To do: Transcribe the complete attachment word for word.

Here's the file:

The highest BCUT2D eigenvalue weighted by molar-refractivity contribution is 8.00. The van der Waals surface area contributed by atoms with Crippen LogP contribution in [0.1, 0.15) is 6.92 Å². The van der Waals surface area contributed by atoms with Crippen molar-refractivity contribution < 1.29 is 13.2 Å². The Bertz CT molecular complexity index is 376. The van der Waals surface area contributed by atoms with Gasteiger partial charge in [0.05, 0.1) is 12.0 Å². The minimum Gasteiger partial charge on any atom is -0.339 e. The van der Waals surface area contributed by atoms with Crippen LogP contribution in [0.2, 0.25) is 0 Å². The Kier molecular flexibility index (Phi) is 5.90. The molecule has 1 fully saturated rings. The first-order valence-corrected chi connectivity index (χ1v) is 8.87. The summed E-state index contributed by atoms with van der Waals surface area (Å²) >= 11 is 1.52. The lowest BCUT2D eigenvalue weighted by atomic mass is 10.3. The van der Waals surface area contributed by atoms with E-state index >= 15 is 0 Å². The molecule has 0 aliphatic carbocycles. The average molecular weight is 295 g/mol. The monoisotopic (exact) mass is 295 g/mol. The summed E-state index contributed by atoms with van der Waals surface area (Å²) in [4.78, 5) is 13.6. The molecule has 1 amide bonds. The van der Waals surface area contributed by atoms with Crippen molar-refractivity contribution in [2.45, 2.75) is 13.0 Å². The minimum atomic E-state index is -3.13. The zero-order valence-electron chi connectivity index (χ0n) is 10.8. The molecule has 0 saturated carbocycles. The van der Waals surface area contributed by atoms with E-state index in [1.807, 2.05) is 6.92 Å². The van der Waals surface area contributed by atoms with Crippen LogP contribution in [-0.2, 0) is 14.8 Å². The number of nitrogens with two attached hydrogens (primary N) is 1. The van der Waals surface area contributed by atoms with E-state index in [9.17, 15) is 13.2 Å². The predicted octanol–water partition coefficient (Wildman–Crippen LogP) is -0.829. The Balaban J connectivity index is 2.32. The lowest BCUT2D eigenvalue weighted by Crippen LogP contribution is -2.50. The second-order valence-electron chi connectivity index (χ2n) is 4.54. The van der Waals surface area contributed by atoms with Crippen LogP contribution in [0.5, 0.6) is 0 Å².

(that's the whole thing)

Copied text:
The highest BCUT2D eigenvalue weighted by molar-refractivity contribution is 8.00. The van der Waals surface area contributed by atoms with Crippen LogP contribution in [0.1, 0.15) is 6.92 Å². The van der Waals surface area contributed by atoms with Crippen molar-refractivity contribution < 1.29 is 13.2 Å². The Bertz CT molecular complexity index is 376. The van der Waals surface area contributed by atoms with Gasteiger partial charge in [0.05, 0.1) is 12.0 Å². The minimum Gasteiger partial charge on any atom is -0.339 e. The van der Waals surface area contributed by atoms with Crippen LogP contribution in [0.2, 0.25) is 0 Å². The Kier molecular flexibility index (Phi) is 5.90. The molecule has 1 fully saturated rings. The first-order valence-corrected chi connectivity index (χ1v) is 8.87. The summed E-state index contributed by atoms with van der Waals surface area (Å²) >= 11 is 1.52. The lowest BCUT2D eigenvalue weighted by atomic mass is 10.3. The van der Waals surface area contributed by atoms with E-state index >= 15 is 0 Å². The molecule has 0 aliphatic carbocycles. The average molecular weight is 295 g/mol. The monoisotopic (exact) mass is 295 g/mol. The summed E-state index contributed by atoms with van der Waals surface area (Å²) in [4.78, 5) is 13.6. The molecule has 1 amide bonds. The van der Waals surface area contributed by atoms with Crippen molar-refractivity contribution in [2.45, 2.75) is 13.0 Å². The minimum atomic E-state index is -3.13. The zero-order valence-electron chi connectivity index (χ0n) is 10.8. The molecule has 0 saturated carbocycles. The van der Waals surface area contributed by atoms with E-state index in [1.807, 2.05) is 6.92 Å². The van der Waals surface area contributed by atoms with Crippen LogP contribution in [-0.2, 0) is 14.8 Å². The number of nitrogens with two attached hydrogens (primary N) is 1. The van der Waals surface area contributed by atoms with E-state index in [9.17, 15) is 13.2 Å². The predicted octanol–water partition coefficient (Wildman–Crippen LogP) is -0.829. The Balaban J connectivity index is 2.32. The lowest BCUT2D eigenvalue weighted by Crippen LogP contribution is -2.50. The second-order valence-electron chi connectivity index (χ2n) is 4.54. The van der Waals surface area contributed by atoms with Crippen LogP contribution in [0.5, 0.6) is 0 Å².